This is no love story; in fact, it’s not even really a “like” story.
In Candace Ganger’s sophomore novel, SIX GOODBYES WE NEVER SAID (Wednesday Books; September 24, 2019), two teens meet after tragically losing their parents and learn about love, loss, and letting go. Deftly tackling issues of mental health and grief, Ganger’s #OwnVoices novel brings vibrant characters to life as they figure out how to say goodbye to the people they love the most.
Naima Rodriguez doesn’t want your patronizing sympathy as she grieves her father, her hero—a fallen Marine. She’ll hate you forever if you ask her to open up and remember him “as he was,” though that’s all her loving family wants he to do in order to manage her complex OCD and GAD. She’d rather everyone back the-eff off while she separates her Lucky Charms marshmallows into six, always six, Ziploc bags, while she avoids friends and people and living the life her father so desperately wanted for her.
Dew respectfully requests a little more time to process the sudden loss of his parents. It’s causing an avalanche of secret anxieties, so he counts on his trusty voice recorder to convey the things he can’t otherwise say aloud. He could really use a friend to navigate a life swimming with pain and loss and all the lovely moments in between. And then he meets Naima and everything’s changed—just not in the way he, or she, expects.
Full of tender, funny, and downright heartbreaking moments, Ganger’s second novel will have you cheering and crying all on the same page. Don’t miss out on this YA powerhouse standalone!
I love it when a great cover and an intriguing premise hold up to give you the read you were hoping for.
Six Goodbyes We Never said is a dual POV story following Dew and Naima as they cope with tragedy and their anxiety and other disorders they face every day.
Both characters were well-represented and consistent in their disorders, their coping, and their healing and interactions with others. The voices were strong and they invoked sympathy/empathy.
I love alternative formats in books and Ganger does well without pulling the reader out of the story.
This story is full of pain, grief, depression, sparks of happiness, and all sorts of emotions but has my favorite addition: HOPE.
Candace Ganger is the author of Six Goodbyes We Never Said and The Inevitable Collision of Birdie & Bash as well as a contributing writer for HelloGiggles and obsessive marathoner. Aside from having past lives as a singer, nanotechnology website editor, and world’s worst vacuum sales rep, she’s also ghostwritten hundreds of projects for companies, best-selling fiction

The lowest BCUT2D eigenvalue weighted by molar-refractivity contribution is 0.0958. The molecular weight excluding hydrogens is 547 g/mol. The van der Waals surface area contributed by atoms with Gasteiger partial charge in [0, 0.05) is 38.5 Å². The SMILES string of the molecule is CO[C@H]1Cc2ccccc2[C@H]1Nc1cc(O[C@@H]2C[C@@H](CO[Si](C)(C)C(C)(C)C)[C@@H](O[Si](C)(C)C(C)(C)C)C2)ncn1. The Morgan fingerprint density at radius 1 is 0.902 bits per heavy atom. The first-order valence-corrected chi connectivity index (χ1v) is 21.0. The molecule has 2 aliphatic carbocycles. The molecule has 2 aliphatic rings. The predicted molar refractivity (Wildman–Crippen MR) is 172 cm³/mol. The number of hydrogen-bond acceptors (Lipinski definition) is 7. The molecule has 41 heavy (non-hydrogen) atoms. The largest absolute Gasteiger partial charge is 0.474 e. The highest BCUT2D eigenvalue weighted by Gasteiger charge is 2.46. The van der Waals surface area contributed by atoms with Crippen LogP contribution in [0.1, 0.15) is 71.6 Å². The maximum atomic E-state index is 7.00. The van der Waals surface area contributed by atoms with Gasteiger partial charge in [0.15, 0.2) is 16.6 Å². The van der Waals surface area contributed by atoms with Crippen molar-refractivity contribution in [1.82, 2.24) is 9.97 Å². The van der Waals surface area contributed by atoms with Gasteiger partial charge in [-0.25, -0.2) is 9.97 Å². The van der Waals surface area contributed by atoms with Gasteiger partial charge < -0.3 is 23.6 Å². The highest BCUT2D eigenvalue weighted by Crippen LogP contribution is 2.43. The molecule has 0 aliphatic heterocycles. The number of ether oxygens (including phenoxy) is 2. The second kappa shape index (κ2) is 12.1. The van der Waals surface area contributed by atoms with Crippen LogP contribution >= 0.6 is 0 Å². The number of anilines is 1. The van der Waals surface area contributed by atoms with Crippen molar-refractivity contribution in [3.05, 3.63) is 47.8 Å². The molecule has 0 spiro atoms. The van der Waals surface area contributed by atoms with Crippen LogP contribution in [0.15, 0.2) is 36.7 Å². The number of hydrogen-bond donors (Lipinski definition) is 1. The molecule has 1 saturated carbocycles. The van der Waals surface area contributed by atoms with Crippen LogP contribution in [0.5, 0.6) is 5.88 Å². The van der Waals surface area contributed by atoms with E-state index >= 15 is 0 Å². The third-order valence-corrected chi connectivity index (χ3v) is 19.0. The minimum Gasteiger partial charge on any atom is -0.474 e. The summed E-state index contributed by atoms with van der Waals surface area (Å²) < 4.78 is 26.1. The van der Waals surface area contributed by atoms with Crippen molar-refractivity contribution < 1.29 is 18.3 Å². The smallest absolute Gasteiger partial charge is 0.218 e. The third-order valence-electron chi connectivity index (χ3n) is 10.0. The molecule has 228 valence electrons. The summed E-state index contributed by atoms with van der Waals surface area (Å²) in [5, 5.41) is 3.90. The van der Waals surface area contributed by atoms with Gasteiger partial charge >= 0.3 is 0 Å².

Twitter: @candylandgang + @WednesdayBooks
I sat down with Candace Ganger and asked her a little bit about SIX GOODBYES WE NEVER SAID.
How did you come up with the format for the
My editor had some great suggestions, such as adding international chapters for backstory in the vein of The Sun is Also a Star. I didn’t intend to give Dew his own full story, but after many drafts, it needed his voice. I also felt that the story needed more about Naima and Ray’s relationship without a ton of flashbacks, so this was how I thought it might work. This was originally in podcast form, but since the release of Courtney Summers’s amazing book, Sadie, I wouldn’t have stood a chance!
Where did the idea for this story come from?
A few places. I wanted to showcase the way my disorders present to help others understand and I’ve written about my struggle with identity and loss as long as I can remember, so this novel was a way to finally say goodbye. I’m still struggling with loss, so this was a way to navigate my own grief. That aside, my brother was a U.S. Marine, I have close friends who have fostered and adopted their children, and Six Goodbyes felt like the best place to tell all of these stories at once.
What is your favorite scene?
This will sound morbid, but the scenes with the urn. Anyone who knows
PRAISE FOR SIX GOODBYES
“Naima is diagnosed by the author with obsessive-compulsive disorder, depression, anxiety, and post-traumatic stress disorder, while Dew is diagnosed with social anxiety. These issues are explored with humanizing examples that invite empathy. Sure to be reassuring to those working their way through grief.” – Publishers Weekly on Six Goodbyes We Never Said